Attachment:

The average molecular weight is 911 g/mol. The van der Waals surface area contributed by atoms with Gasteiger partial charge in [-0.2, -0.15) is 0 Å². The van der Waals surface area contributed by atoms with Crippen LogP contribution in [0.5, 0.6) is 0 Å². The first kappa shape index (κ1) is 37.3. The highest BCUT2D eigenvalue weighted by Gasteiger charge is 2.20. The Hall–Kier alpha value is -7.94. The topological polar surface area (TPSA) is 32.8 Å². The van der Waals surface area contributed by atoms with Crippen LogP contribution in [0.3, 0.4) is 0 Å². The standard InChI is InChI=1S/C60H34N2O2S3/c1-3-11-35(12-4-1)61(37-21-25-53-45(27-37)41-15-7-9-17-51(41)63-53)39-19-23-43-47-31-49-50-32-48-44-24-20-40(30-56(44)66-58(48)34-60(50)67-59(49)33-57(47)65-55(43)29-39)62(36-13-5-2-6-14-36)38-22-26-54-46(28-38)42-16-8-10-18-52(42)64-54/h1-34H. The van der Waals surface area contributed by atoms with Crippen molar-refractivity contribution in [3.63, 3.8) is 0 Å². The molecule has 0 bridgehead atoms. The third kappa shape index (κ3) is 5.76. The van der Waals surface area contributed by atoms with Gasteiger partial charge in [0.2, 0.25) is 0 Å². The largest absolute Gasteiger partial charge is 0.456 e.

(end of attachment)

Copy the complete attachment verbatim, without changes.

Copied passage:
The average molecular weight is 911 g/mol. The van der Waals surface area contributed by atoms with Gasteiger partial charge in [-0.2, -0.15) is 0 Å². The van der Waals surface area contributed by atoms with Crippen LogP contribution in [0.5, 0.6) is 0 Å². The first kappa shape index (κ1) is 37.3. The highest BCUT2D eigenvalue weighted by Gasteiger charge is 2.20. The Hall–Kier alpha value is -7.94. The topological polar surface area (TPSA) is 32.8 Å². The van der Waals surface area contributed by atoms with Crippen LogP contribution in [0.3, 0.4) is 0 Å². The standard InChI is InChI=1S/C60H34N2O2S3/c1-3-11-35(12-4-1)61(37-21-25-53-45(27-37)41-15-7-9-17-51(41)63-53)39-19-23-43-47-31-49-50-32-48-44-24-20-40(30-56(44)66-58(48)34-60(50)67-59(49)33-57(47)65-55(43)29-39)62(36-13-5-2-6-14-36)38-22-26-54-46(28-38)42-16-8-10-18-52(42)64-54/h1-34H. The van der Waals surface area contributed by atoms with Crippen molar-refractivity contribution in [3.63, 3.8) is 0 Å². The molecule has 0 bridgehead atoms. The third kappa shape index (κ3) is 5.76. The van der Waals surface area contributed by atoms with Gasteiger partial charge in [0.2, 0.25) is 0 Å². The largest absolute Gasteiger partial charge is 0.456 e.